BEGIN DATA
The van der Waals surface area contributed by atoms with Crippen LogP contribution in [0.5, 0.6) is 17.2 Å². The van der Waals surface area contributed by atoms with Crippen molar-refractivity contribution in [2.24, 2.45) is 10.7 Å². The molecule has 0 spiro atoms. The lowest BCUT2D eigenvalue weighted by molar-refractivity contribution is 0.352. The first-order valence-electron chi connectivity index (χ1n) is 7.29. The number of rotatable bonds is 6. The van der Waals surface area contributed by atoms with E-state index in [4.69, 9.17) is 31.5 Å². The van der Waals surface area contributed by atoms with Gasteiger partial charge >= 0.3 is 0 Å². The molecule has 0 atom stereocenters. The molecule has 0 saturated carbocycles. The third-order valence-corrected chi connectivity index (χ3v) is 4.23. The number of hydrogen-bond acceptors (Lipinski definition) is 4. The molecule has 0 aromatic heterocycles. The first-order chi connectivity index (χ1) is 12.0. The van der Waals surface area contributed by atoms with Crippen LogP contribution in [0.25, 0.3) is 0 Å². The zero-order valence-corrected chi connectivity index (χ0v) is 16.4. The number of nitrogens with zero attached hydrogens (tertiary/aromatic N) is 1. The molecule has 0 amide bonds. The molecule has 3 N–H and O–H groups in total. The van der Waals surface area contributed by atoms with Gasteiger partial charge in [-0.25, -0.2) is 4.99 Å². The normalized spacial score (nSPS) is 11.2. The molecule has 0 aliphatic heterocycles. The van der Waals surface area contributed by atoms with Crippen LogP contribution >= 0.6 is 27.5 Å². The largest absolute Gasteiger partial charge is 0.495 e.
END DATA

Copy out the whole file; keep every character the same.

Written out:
The van der Waals surface area contributed by atoms with Crippen LogP contribution in [0.5, 0.6) is 17.2 Å². The van der Waals surface area contributed by atoms with Crippen molar-refractivity contribution in [2.24, 2.45) is 10.7 Å². The molecule has 0 spiro atoms. The lowest BCUT2D eigenvalue weighted by molar-refractivity contribution is 0.352. The first-order valence-electron chi connectivity index (χ1n) is 7.29. The number of rotatable bonds is 6. The van der Waals surface area contributed by atoms with E-state index in [4.69, 9.17) is 31.5 Å². The van der Waals surface area contributed by atoms with Gasteiger partial charge >= 0.3 is 0 Å². The molecule has 0 atom stereocenters. The molecule has 0 saturated carbocycles. The third-order valence-corrected chi connectivity index (χ3v) is 4.23. The number of hydrogen-bond acceptors (Lipinski definition) is 4. The molecule has 0 aromatic heterocycles. The first-order chi connectivity index (χ1) is 12.0. The van der Waals surface area contributed by atoms with Crippen LogP contribution in [0.25, 0.3) is 0 Å². The zero-order valence-corrected chi connectivity index (χ0v) is 16.4. The number of nitrogens with zero attached hydrogens (tertiary/aromatic N) is 1. The molecule has 0 amide bonds. The molecule has 3 N–H and O–H groups in total. The van der Waals surface area contributed by atoms with Gasteiger partial charge in [-0.25, -0.2) is 4.99 Å². The normalized spacial score (nSPS) is 11.2. The molecule has 0 aliphatic heterocycles. The van der Waals surface area contributed by atoms with Crippen LogP contribution >= 0.6 is 27.5 Å². The largest absolute Gasteiger partial charge is 0.495 e.